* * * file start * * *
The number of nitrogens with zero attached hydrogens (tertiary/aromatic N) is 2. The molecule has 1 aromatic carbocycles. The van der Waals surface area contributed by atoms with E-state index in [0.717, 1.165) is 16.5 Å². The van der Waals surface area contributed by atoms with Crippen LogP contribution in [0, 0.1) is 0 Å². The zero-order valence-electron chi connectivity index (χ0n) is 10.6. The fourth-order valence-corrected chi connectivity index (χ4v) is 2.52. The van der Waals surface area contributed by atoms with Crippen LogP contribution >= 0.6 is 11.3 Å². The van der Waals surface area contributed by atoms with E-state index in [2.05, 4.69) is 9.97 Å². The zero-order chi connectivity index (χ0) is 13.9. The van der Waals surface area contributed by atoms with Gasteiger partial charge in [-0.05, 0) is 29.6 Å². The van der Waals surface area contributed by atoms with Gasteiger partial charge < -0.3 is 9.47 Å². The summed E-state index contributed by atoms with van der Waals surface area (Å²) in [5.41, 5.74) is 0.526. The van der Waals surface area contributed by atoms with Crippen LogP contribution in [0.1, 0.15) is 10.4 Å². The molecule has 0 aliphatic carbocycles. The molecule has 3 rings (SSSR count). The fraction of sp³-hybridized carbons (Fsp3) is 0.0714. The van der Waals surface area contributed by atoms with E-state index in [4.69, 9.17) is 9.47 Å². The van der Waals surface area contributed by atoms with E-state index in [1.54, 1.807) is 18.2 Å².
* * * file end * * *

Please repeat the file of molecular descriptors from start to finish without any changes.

The number of nitrogens with zero attached hydrogens (tertiary/aromatic N) is 2. The molecule has 1 aromatic carbocycles. The van der Waals surface area contributed by atoms with E-state index in [0.717, 1.165) is 16.5 Å². The van der Waals surface area contributed by atoms with Crippen LogP contribution in [0, 0.1) is 0 Å². The zero-order valence-electron chi connectivity index (χ0n) is 10.6. The fourth-order valence-corrected chi connectivity index (χ4v) is 2.52. The van der Waals surface area contributed by atoms with Crippen LogP contribution >= 0.6 is 11.3 Å². The van der Waals surface area contributed by atoms with E-state index in [2.05, 4.69) is 9.97 Å². The zero-order chi connectivity index (χ0) is 13.9. The van der Waals surface area contributed by atoms with Gasteiger partial charge in [-0.05, 0) is 29.6 Å². The van der Waals surface area contributed by atoms with Gasteiger partial charge < -0.3 is 9.47 Å². The summed E-state index contributed by atoms with van der Waals surface area (Å²) in [5.41, 5.74) is 0.526. The van der Waals surface area contributed by atoms with Crippen LogP contribution in [0.1, 0.15) is 10.4 Å². The molecule has 0 aliphatic carbocycles. The molecule has 3 rings (SSSR count). The fraction of sp³-hybridized carbons (Fsp3) is 0.0714. The van der Waals surface area contributed by atoms with E-state index in [4.69, 9.17) is 9.47 Å². The van der Waals surface area contributed by atoms with E-state index in [1.54, 1.807) is 18.2 Å².